- First, highlight the traits from each personality type that describe your personality best.
- Then, make lists.
- In the first list, pen down college degrees that match your main personality traits.
- In the second list, rank college majors according to their scope, employment ratio, and other criteria you see fit.
- Now, compare both lists and make your decision.
2. Get to Know Your Goals
Don’t listen to others. College is your choice. You’ll have to meet its demands. What your parents and friends say shouldn’t affect your decision. In the end, it boils down to your desires and wants.
To narrow things down, write a comprehensive study plan. Some questions to answer:
- Where do you see yourself in ten years?
- Do you want to become an entrepreneur or join a company?
- Do you think your college degree will give you the practical skills for the line of work you’re choosing?
- Do you have the personality traits to stay committed to your college degree for its entire duration?
3. Find the Right Environment
This is an especially critical criterion to evaluate.
Some students prefer individualized institutions that don’t have large faculties with lots of students. Others are more independent. They prefer to move to another city, to a bigger school and earn and support their studies with little help. Ask yourself: which of these arrangements would suit you best?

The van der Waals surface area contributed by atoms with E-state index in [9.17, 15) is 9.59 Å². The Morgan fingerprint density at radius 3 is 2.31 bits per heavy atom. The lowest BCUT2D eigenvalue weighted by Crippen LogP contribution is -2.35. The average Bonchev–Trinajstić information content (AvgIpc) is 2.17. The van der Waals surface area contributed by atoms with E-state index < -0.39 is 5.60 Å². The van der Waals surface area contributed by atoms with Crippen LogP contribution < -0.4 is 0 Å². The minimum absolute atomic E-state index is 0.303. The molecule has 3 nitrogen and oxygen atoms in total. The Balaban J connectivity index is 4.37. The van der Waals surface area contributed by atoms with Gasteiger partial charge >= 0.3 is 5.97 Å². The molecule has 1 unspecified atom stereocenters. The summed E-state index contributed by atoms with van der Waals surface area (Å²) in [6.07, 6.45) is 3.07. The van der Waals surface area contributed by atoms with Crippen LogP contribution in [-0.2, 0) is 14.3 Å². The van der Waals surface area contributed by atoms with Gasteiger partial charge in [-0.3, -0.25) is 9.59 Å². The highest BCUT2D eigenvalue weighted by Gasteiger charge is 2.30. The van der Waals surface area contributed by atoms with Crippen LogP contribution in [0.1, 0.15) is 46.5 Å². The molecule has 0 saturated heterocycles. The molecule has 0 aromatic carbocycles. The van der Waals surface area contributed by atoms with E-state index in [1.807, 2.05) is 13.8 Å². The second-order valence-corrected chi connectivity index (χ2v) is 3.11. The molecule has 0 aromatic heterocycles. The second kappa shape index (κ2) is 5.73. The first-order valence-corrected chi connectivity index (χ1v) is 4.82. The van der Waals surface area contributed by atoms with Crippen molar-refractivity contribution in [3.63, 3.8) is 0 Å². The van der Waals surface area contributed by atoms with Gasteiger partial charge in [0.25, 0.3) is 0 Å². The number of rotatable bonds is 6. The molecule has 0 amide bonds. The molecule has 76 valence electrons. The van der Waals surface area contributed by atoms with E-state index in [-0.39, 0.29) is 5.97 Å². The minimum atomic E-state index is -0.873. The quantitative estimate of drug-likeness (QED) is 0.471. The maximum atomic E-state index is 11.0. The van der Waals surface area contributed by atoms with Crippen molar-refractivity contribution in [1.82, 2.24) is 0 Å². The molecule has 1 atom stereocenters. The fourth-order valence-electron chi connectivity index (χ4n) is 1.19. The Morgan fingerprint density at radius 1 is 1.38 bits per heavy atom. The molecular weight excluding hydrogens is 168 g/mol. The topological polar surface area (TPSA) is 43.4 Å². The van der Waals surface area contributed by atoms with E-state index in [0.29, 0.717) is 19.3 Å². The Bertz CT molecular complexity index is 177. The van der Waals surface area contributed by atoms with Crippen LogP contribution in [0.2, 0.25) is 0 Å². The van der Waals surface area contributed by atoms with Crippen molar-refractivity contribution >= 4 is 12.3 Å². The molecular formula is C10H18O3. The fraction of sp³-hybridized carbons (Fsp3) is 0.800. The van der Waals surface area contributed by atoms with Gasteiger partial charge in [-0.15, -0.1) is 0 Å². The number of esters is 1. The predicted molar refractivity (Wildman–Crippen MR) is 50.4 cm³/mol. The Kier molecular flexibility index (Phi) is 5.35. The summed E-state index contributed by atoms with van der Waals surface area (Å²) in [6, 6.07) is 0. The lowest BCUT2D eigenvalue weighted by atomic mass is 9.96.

Some colleges are also not equipped to support extracurricular and recreational activities. If you’re into sports, fitness, or some other similar activity, you might have to rethink your choices.
Different schools also have different atmospheres. A private college won’t be as flexible as a private college.
Moreover, if you’ve had to combat social anxiety most of your life, you might want to pass on big schools. Some students are unable to handle large crowds. They often feel overwhelmed and distracted in these settings. If you’re one of them, it’s completely fine. You can still choose other, more socially accommodating colleges. There’s no need to pressure yourself into acclimatizing yourself to an atmosphere you’re not going to thrive in.
4. Visit Different Colleges
Nothing beats an on-site litmus test to verify whether your dream college is worth it or not.
Instead of mentally evaluating things, why not visit your prospective colleges and see how you fit in? Take yourself on some test runs and see if you feel at home.
After a visit, ask yourself:
- Was interacting with students easy?
- Did the college provide ample reason for you to stay on board?
- How were the teachers? Did you like interacting with them?
- What about the college campus? Did you find it equipped enough to handle your personal and academic needs?
You should never base your decision on a college prospectus. The information and pictures on online websites and catalogs rarely ever tell the whole story. There’s no substitute for an on-campus visit.
Choosing a college degree is a high stakes decision. You have to invest time in understanding your personality. If time is a problem, you can also take personality quizzes online to make things much more convenient and quicker. However, it would be in your best interest to make at least one campus visit to your prospective college. When you’re on college grounds, you’ll be better able to analyze how you feel about the college’s students, professors, and general environment.